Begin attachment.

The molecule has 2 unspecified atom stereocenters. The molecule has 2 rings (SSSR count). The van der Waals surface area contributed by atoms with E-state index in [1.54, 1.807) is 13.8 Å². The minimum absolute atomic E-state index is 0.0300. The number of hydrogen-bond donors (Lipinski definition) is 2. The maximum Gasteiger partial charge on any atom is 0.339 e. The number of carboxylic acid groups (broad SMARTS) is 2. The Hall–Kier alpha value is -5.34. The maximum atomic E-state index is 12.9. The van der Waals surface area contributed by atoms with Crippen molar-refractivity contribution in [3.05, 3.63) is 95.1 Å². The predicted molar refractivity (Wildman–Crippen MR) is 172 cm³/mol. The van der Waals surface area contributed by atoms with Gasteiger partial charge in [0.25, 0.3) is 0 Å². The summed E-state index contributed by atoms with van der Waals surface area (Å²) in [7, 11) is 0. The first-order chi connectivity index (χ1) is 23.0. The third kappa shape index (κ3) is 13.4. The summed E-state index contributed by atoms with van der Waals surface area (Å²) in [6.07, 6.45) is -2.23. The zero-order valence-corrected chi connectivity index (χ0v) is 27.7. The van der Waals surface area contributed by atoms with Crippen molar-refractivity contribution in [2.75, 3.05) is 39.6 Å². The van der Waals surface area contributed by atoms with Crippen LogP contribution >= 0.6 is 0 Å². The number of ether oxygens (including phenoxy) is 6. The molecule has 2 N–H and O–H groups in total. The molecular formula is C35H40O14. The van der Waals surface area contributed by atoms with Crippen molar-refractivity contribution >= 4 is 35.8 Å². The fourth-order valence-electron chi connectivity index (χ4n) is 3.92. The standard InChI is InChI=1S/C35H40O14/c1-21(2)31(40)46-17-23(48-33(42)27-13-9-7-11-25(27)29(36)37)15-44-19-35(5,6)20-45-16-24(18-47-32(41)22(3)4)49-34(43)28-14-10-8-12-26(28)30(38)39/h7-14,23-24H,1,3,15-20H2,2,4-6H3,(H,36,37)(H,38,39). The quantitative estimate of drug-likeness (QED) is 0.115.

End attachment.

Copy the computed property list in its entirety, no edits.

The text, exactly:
The molecule has 2 unspecified atom stereocenters. The molecule has 2 rings (SSSR count). The van der Waals surface area contributed by atoms with E-state index in [1.54, 1.807) is 13.8 Å². The minimum absolute atomic E-state index is 0.0300. The number of hydrogen-bond donors (Lipinski definition) is 2. The maximum Gasteiger partial charge on any atom is 0.339 e. The number of carboxylic acid groups (broad SMARTS) is 2. The Hall–Kier alpha value is -5.34. The maximum atomic E-state index is 12.9. The van der Waals surface area contributed by atoms with Crippen molar-refractivity contribution in [3.05, 3.63) is 95.1 Å². The predicted molar refractivity (Wildman–Crippen MR) is 172 cm³/mol. The van der Waals surface area contributed by atoms with Gasteiger partial charge in [0.25, 0.3) is 0 Å². The summed E-state index contributed by atoms with van der Waals surface area (Å²) in [7, 11) is 0. The first-order chi connectivity index (χ1) is 23.0. The third kappa shape index (κ3) is 13.4. The summed E-state index contributed by atoms with van der Waals surface area (Å²) in [6.07, 6.45) is -2.23. The zero-order valence-corrected chi connectivity index (χ0v) is 27.7. The van der Waals surface area contributed by atoms with Crippen molar-refractivity contribution in [2.75, 3.05) is 39.6 Å². The van der Waals surface area contributed by atoms with Crippen LogP contribution >= 0.6 is 0 Å². The number of ether oxygens (including phenoxy) is 6. The molecule has 2 N–H and O–H groups in total. The molecular formula is C35H40O14. The van der Waals surface area contributed by atoms with Crippen molar-refractivity contribution >= 4 is 35.8 Å². The fourth-order valence-electron chi connectivity index (χ4n) is 3.92. The standard InChI is InChI=1S/C35H40O14/c1-21(2)31(40)46-17-23(48-33(42)27-13-9-7-11-25(27)29(36)37)15-44-19-35(5,6)20-45-16-24(18-47-32(41)22(3)4)49-34(43)28-14-10-8-12-26(28)30(38)39/h7-14,23-24H,1,3,15-20H2,2,4-6H3,(H,36,37)(H,38,39). The quantitative estimate of drug-likeness (QED) is 0.115.